Do we share too much about ourselves with Microsoft and others?

We live in the information age. That designation refers to the access we have to information that exceeds that which was accessible in previous generations. Given the amount of personal information we share over social media, apps, digital assistants and more the "information age" can justifiably be seen as an age where we share, versus consume, an unprecedented amount of information.

Privacy is an ever-eroding commodity we're sacrificing for convenience and exchanging for participation in the digital landscape that parallels our material world. Conversations, interactions, cliques, bullying, stalking, relationships, commerce, business, work, education, and more, transition continuously between the real and digital worlds.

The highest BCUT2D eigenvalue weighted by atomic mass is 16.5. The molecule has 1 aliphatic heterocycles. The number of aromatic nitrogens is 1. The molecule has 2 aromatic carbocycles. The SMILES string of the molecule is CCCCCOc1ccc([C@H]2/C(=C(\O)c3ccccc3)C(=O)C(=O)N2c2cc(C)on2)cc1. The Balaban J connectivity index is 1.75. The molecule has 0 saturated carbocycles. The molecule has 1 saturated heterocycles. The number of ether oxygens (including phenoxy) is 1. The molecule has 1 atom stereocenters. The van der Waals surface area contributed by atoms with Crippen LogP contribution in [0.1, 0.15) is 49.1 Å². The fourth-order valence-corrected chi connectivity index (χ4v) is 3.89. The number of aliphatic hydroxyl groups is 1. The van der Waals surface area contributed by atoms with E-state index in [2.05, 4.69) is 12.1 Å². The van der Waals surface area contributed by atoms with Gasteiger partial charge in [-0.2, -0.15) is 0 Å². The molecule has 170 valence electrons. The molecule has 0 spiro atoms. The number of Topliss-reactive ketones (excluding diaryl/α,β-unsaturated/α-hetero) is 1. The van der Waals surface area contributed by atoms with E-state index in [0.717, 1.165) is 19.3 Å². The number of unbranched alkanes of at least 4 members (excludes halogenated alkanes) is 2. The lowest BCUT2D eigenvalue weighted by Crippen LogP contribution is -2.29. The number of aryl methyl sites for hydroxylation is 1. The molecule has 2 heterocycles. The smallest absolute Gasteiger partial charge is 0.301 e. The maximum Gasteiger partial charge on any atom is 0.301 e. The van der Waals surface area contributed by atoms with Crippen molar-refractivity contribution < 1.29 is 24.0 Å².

Consequently, "credentials" or personal disclosures necessary to participate in these areas in the physical world are also needed or requested for one's participation of the same in the digital. The innate barriers that offer certain levels of security (.i.e. being offline) to our personal information on the physical landscape may not be sufficiently replicated on the broadly accessible digital plane, however. Thus, the liberal nature with which we trust entities with our most personal information may be positioning us for harm.

In the name of convenience

Microsoft's Cortana, like other digital assistants, can help support our daily activities. To be effective, however, they need access to a broad range of personal information.

Unlike other digital assistants, Cortana has a Notebook feature which allows users some granular control over what she knows about them. Still, for convenience sake, many people grant Cortana and other assistants carte blanche access to daily commute data, calendars, emails, flight data, connected homes, music, news, finance, and sports interests and more. Cortana will even wish a user Happy Birthday. She, or rather Microsoft, needs access to that information beforehand, however. Note, Cortana, Bing, Assistant, Windows and more are tools through which Microsoft and others glean information while serving users.